Posted by: KazK | December 22, 2012

The Children’s Carol

Last year I looked at most of the Waltons Christmas episodes. The one that I didn’t get a chance to write about was the two part special episode, The Children’s Carol.

This episode comes in the middle of season 6 and one of the reasons I love it so much is that a fellow Aussie, Sally Boyden, guest starred as Tess, the English girl.

I watched this episode again this week and one thing I noticed on my DVD edition that I hadn’t noticed before, was the voice over of Earl Hamner at the beginning of the episode. Come to think of it now though, I think there were lead ins such as this one from this season. I’m not sure why they were introduced. Anyway in this one Earl says the following:

“This is Earl Hamner, creator of The Waltons. This year, we bring you a different kind of Christmas story. World War II literally comes to Walton’s Mountain in the form of two English children seeking safety from the London blitz. It’s a story of courage and faith and the victory of the human spirit over the shattering impact of war. After this Christmas, never again will the world be the same. I invite you to enjoy a remarkable special broadcast.”

I think it would have been a difficult time to celebrate Christmas during the war years. Many of the young men in families would have been missing and lots of different items would have been scarce. I imagine that many families simply didn’t feel Christmassy at all.

This episode tells us of two English children who had been evacuated to the US after London bombings. Their home, their neighbourhood and their parents had all gone from their lives. The two children, Tess (played by Sally Boyden) and Pip (played by Jeff Cotler, Kami’s brother), arrived on Waltons Mountain, traumatised and determined to look after each other. In fact young Pip is so traumatised that he has stopped speaking.

They were initially billeted to stay with the Baldwin sisters, but they found it difficult to cope with them. The Baldwin’s wondered whether being with a family, in the midst of other children, might help them to recover.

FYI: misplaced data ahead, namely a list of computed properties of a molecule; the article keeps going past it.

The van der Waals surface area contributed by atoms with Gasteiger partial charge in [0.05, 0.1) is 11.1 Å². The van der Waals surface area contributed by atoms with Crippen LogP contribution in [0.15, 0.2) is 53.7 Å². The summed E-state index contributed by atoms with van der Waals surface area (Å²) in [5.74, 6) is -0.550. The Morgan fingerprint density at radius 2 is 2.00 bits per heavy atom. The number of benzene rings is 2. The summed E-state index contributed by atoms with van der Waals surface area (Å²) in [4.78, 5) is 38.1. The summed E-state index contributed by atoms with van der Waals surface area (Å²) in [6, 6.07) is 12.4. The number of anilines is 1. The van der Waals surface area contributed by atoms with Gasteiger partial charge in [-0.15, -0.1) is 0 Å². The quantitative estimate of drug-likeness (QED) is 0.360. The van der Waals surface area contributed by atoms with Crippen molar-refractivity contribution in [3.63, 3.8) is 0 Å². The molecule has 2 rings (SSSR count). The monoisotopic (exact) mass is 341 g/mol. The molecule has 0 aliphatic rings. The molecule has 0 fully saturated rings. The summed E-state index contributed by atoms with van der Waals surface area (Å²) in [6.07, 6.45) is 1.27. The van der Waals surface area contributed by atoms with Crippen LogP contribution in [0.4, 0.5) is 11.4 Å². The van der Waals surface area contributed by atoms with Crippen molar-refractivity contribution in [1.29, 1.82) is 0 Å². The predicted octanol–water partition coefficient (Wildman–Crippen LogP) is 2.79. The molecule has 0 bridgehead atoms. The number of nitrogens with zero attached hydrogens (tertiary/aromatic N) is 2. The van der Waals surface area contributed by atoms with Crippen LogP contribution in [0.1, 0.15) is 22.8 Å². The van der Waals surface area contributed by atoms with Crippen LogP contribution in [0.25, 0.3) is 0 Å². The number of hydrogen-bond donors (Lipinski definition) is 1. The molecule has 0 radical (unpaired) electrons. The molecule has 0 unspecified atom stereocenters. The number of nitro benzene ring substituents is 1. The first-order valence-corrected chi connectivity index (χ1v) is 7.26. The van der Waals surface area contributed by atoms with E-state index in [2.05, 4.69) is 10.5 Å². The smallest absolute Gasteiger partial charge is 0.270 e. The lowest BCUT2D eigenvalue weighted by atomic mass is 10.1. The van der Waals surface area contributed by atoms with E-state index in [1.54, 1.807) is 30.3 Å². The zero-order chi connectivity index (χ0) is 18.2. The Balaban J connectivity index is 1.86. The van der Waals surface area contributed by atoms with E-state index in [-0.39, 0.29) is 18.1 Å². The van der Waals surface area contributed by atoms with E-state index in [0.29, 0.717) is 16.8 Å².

Elizabeth does not really accept the two children. They just want to be together and don’t really want to join in with anything. She feels that they just want to watch and they’re spoiling her fun.

Olivia’s faith is tested as well during this episode. She wonders how God could possibly have allowed these, and so many other children to be affected by the horrors of war in the way they have.

Jason is also questioning his life. He is being taught to kill and he wonders how music will continue to play a part in his life. As Olivia tells him, perhaps if he feels that the job he is being trained to do has no place in it for music, then maybe it’s not the right choice for him. As Jason says though, to serve in the war is something that the country is expecting of him.

The final scenes are just beautiful. Jason has penned a Christmas carol, titled The Children’s Carol and the family and friends gather around the Walton’s Christmas tree to sing and finally enjoy Christmas for that year.

Here’s a few screen grabs from it.

Two photos of Tess and Pip, the English children.



Here’s some of the final scenes of family and friends around the piano.

Childrens carol





  1. Of all tlhe Waltons shows, this two-part Christmas show is the one I remember most vividly. GREAT blog post!

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